It happens every time you open a bottle of cough syrup – a very long piece of paper folded dozens of times and covered with very small words flutters to the ground. It lists all the dosages, side effects, contraindications, and problems associated with the drug you are about to consume. Have you ever wondered how that little piece of paper came to be there?
Dozens of years ago, back in 1960, a radical feminist, a supporter of legal abortion and a woman’s right to control her own body, was given a new medication as she lay in the hospital following the birth of her first child. The medication was Enovid, and it was the first oral contraceptive on the US market.
This feminist, Barbara Seaman, discovered that the contraceptive her obstetrician was trying to shovel into her posed a major health threat. Within a year, the pharmaceutical company G.D. Searle, the manufacturer of the drug, had in its secret files 132 reports of thrombosis and embolism and eleven reported deaths. How many women were injured and killed without ever being reported in the medical system is, to this day, not known.
Though the medical literature had scattered reports of the problem, nobody wanted to talk about it. The Nobel Laureate Frederick Robbins told the American Association of Medical Colleges “the dangers of overpopulation are so great that we may have to use certain techniques of conception control that may entail considerable risk to the individual woman.”
The FDA acknowledged that the drug was hazardous, but refused to pull it from the shelves, and eventually pulled even the acknowledgement of its hazards. The women using it didn’t realize that the manufacturer had watched women die during the drug trials, or that they knew it caused deaths after its release.
It took nearly a decade for Seaman to gather sufficient evidence about the side effects of the birth control pill to write one of the most famous books in the history of contraception, “The Doctors’ Case Against the Pill”. The books used medical reports to document the enormous health hazards posed by the contraceptive pill. Both the drug companies and Planned Parenthood tried to stop its publication. As a direct result of this book, a Congressional committee convened to investigate. The committee ordered drug companies to include warning information with oral contraceptives, and all other drugs they produced. That’s why we get those little pieces of paper in our cough syrup boxes – because oral contraceptives have a history of killing women.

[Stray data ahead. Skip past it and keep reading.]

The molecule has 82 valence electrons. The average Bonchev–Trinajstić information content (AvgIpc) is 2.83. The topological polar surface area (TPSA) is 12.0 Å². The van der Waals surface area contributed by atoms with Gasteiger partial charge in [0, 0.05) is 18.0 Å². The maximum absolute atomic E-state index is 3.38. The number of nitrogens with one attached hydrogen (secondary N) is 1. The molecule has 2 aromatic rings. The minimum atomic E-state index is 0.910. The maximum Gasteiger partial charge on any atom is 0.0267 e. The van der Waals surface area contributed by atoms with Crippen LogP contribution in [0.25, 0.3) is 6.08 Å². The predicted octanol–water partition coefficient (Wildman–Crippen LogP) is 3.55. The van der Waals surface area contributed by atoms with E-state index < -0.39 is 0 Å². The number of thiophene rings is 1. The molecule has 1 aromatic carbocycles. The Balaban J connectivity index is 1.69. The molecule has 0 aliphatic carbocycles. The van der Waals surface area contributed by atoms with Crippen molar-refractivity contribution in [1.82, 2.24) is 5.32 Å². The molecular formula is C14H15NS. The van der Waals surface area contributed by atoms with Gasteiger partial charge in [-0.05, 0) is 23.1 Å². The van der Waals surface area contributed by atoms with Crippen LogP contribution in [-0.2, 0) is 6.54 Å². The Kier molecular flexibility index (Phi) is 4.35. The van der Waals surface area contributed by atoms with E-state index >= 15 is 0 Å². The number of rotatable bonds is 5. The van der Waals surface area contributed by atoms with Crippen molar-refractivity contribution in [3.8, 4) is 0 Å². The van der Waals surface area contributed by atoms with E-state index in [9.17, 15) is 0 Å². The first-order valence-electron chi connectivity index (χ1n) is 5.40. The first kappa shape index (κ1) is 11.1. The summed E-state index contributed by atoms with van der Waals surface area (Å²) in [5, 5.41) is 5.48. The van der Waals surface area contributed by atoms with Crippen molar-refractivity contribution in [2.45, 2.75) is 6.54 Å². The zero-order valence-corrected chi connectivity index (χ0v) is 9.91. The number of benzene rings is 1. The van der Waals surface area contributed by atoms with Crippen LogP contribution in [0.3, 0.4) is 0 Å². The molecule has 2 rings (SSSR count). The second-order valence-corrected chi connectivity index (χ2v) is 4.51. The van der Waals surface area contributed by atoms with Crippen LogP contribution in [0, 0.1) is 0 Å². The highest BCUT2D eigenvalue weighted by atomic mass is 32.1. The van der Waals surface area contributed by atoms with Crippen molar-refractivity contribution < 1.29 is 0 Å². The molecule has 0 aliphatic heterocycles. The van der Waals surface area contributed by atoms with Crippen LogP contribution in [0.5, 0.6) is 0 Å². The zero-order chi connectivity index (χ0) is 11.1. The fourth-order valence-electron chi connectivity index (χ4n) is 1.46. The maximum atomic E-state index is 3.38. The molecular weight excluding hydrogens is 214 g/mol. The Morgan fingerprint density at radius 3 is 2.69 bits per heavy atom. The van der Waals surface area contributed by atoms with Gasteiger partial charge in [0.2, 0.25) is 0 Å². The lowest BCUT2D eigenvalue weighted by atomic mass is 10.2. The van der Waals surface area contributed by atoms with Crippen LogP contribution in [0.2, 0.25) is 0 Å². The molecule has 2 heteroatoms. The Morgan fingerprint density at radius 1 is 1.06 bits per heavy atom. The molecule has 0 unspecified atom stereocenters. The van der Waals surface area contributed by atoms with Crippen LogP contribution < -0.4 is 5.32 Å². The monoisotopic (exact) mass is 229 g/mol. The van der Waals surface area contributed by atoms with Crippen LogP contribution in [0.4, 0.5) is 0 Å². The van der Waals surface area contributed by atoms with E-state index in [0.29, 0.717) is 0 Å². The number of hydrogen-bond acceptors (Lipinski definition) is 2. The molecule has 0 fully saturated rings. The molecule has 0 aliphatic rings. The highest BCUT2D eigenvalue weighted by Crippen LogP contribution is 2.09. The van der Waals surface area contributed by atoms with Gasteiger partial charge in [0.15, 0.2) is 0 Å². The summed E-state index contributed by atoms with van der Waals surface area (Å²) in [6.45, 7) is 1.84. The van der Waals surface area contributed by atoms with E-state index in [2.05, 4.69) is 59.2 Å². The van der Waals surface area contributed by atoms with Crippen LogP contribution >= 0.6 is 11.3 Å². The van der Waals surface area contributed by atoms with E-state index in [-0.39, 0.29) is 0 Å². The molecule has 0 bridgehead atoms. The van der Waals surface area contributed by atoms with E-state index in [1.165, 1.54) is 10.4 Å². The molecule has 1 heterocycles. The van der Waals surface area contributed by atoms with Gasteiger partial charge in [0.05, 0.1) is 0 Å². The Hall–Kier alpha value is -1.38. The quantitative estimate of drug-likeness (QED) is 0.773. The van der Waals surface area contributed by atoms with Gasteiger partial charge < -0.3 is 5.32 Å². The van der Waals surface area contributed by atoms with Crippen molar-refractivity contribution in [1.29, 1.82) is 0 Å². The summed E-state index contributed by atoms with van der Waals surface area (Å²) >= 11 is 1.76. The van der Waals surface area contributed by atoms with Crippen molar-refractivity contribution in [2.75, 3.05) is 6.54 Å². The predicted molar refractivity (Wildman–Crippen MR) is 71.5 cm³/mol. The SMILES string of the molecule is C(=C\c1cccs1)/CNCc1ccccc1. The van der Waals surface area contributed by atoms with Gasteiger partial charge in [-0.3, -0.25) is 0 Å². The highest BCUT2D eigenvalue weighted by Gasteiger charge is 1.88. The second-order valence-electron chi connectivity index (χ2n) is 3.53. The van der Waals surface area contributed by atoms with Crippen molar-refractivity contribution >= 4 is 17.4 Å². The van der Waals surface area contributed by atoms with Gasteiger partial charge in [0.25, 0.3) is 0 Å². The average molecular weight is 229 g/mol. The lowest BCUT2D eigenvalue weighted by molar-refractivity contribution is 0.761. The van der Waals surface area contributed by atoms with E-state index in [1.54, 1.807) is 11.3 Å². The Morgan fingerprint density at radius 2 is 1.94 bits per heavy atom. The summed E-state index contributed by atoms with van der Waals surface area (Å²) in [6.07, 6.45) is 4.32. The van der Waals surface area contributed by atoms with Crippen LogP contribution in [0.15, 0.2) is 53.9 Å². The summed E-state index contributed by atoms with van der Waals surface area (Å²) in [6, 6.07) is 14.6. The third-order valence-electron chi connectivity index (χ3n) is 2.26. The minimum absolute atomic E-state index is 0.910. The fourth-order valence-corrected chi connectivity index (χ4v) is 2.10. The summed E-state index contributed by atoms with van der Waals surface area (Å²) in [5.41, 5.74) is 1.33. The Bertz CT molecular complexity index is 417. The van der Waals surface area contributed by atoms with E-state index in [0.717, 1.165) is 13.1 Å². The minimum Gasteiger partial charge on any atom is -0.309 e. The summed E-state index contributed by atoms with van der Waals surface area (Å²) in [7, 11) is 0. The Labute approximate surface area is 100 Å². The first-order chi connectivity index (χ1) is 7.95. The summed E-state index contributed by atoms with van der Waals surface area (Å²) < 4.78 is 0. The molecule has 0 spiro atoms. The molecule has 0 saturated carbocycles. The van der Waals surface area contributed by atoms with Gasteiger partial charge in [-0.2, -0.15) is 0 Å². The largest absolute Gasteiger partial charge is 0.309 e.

The drugs turned out to be so hazardous that all high-dose birth control pills were eventually pulled from the market to avoid the lawsuits. Even the second and third generation low dose contraceptive pills remain hazardous. The FDA itself admits women on estrogen and progestin are at increased risk for “getting blood clots, heart attacks, strokes, breast cancer, and gall bladder disease. For a woman with a uterus, estrogen increases her chance of getting endometrial cancer (cancer of the uterine lining).” The FDA also admits that these hormones increase the risk of dementia.
The first oral contraceptive were tested in the 1950’s on Puerto Rican women who were too poor and uneducated to afford lawyers. Several died during the tests. But Puerto Ricans eventually got more educated, so the drug companies moved their field tests.
The British Broadcasting Commission released a documentary in 1995 demonstrating that Norplant trials had likewise maimed and killed hundreds of women in Bangladesh and Haiti, the poorest countries in the world. Haiti alone is so unstable that it had 14 coups d'état and 8 changes of government in the ten years leading up the BBC report. Through USAID, our government helped the drug companies fund the studies that blinded, crippled and killed hundreds of poor black women.
The US manufacturer of Norplant became the subject of a class-action suit in 1994. The suit asserts significant health risks, menstrual irregularities and other side effects occur in women who use the Norplant contraceptive system, including prolonged or extended bleeding, spotting, amenorrhea, irregular cycles, frequent cycles and anti-cycles. Other side effects can include headaches, nervousness, nausea, dizziness, enlargement of the ovaries or fallopian tubes, dermatitis, acne, change in appetite, blood vessel abnormalities, weight gain, hirsutism or alopecia and skin discoloration. These disruptions can last for months or years.
Well, it’s the morning after in America. Now Preven B is the hot new contraceptive. It is argued that Preven B will reduce the number of abortions. No one has bothered to mention that countries like England, where the equivalent of Preven B has been available as an over-the-counter drug for two years, has exactly the same abortion rate it has always had.
Instead, we discover the American College of Obstetricians and Gynecologists, one of the same groups who tried to shovel Enovid into Barbara Seaman back in 1960, supports over-the-counter sales of the high-dose birth control pill, Preven B. Now, Preven B has a higher drug dosage than the original birth control pill, the one which brought Congressional scrutiny and was pulled from the market because it killed too many women. And in a few weeks, any woman in the country will probably be able to self-medicate with it as often as she wants.
But we shouldn’t be concerned. After all, the experts recommending this work with the drug companies and the government. They’re here to help. Remember, ladies, what the gentleman did to you the night before bears no resemblance to what the drug companies will do to you the morning after.